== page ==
Whether you work a large family farm, a home vegetable garden, or a 4’X8’ community garden vegetable plot, routine scouting for insects should be an important part of your vegetable growing plan. Insect pests can be a costly problem on vegetables and the lifecycles of some of our insect pests are so short that missing a week of scouting can lead to damaged crops and increased pest numbers.
Scouting involves carefully and deliberately walking though the garden looking for insects on a routine basis. Inspect the leaves and fruits/vegetables. Look on the undersides of leaves and on the stem. Evidence of boring insects can be seen on the plant stem while insect eggs are often deposited on the leaf undersides. If you are unsure of an insect identification, contact your local UGA Cooperative Extension agent for assistance. Do not automatically reach for an insecticide!
Insect eggs are easily removed. Simply remove the entire leaf and fold the leaf over on itself and smash the eggs. Or, if you want to preserve the leaf, use sticky tape to remove the eggs. Place tape on top of the egg mass and gently pull removing the eggs. Fold the tape on itself and smash the eggs.
Eggs like these are easy to miss if you don’t routinely scout your garden! Dealing with squash bug eggs is easier than managing the 30+ pest insects that could mature from these eggs. A helpful video goes through the easy steps.
Learning about the insects that are common pests for the food crops you are growing can be very helpful. Leaf-footed bugs (Leptoglossus spp.) are a problem for tomatoes while squash bugs are pests in cucumbers, squash and pumpkins. Aphids (Aphidoidea superfamily) are a common problem especially when plants are full of liquid, after a rain, or when plants are growing quickly. Mexican bean beetles (Epilachna varivestis) can easily destroy a bean crop but these insects have been mistaken for beneficial lady beetles.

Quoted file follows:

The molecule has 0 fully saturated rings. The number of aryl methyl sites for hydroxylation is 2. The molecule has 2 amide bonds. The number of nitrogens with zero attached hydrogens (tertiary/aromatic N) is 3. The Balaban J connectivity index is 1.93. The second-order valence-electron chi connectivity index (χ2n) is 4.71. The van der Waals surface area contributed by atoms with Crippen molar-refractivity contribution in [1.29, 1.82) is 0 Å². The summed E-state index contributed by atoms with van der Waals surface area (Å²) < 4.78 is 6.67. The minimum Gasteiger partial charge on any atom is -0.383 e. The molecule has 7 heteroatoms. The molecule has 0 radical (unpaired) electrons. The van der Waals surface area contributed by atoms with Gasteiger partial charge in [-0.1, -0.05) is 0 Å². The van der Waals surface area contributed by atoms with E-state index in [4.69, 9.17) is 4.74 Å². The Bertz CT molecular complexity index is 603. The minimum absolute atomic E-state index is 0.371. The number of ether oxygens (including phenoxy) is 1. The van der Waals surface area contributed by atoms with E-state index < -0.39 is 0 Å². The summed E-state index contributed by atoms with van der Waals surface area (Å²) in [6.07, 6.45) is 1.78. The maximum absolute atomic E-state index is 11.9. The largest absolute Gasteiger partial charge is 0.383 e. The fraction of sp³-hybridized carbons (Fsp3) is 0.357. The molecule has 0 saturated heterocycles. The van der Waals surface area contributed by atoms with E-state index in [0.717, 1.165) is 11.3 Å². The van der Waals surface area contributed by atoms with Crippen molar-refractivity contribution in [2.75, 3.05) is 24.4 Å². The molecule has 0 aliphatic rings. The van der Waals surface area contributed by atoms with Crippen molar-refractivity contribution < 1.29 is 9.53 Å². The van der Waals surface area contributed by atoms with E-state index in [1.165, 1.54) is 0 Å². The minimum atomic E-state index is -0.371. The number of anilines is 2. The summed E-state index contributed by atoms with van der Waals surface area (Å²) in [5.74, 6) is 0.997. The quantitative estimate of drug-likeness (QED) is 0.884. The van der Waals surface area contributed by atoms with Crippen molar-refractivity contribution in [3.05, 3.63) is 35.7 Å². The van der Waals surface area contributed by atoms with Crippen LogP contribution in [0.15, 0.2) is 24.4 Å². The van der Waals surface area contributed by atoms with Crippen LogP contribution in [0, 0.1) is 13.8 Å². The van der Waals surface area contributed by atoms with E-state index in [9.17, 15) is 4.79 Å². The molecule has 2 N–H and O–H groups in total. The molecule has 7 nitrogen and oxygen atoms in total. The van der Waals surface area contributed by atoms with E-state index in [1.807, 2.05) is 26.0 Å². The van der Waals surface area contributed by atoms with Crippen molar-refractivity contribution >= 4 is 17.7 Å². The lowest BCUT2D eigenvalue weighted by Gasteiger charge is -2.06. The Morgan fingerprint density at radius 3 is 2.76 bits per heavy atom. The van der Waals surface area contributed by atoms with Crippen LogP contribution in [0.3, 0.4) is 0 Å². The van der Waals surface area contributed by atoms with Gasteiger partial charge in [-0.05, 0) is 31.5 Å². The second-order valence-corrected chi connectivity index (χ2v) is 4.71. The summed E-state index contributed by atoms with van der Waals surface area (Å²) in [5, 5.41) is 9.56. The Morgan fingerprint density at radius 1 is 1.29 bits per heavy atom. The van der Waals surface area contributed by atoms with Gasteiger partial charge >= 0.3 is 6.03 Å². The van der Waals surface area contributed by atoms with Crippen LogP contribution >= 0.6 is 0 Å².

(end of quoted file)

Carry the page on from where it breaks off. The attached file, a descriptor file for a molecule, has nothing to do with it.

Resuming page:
It is estimated that only 3% of insects are pests so the insects you find in your garden are not always problematic. Don’t assume every insect you find is a “bad bug!” Take time to learn about beneficial insects such as assassin bugs, parasitic wasps, and lady beetles. These can be tremendous allies in your garden. Often these insects need floral resources and the plants you have added to attract pollinators will also help other beneficial insects.
The copper colored ovals in the photo below are aphid mummies. A helpful parasitic wasp laid an egg inside an aphid pest (green insect below). As the egg hatched the resulting larva consumed the aphid insides for nutrition. When the wasp matured it emerged from the aphid leaving the empty shell, aphid mummy, behind. Adult wasps will be looking for some nectar so your pollinator garden will be useful here.
Scouting is just one tool of an integrated pest management (IPM) program. Other tools include:
¥ Altering planting time to miss large insect populations
¥ Using trap crops
¥ Starting with healthy soil
¥ Keeping the garden clean of debris
¥ Hand-pulling weeds
¥ Creating habitat for beneficial insects and pollinators
¥ Watering wisely
¥ Using plants that are proven to do well in your area
Becky is a Georgia Certified Beekeeper and works with community and school gardeners to increase beneficial insect habitat.In 2019, she will coordinate the Great Georgia Pollinator Census (https://GGaPC.org).Ask her about it!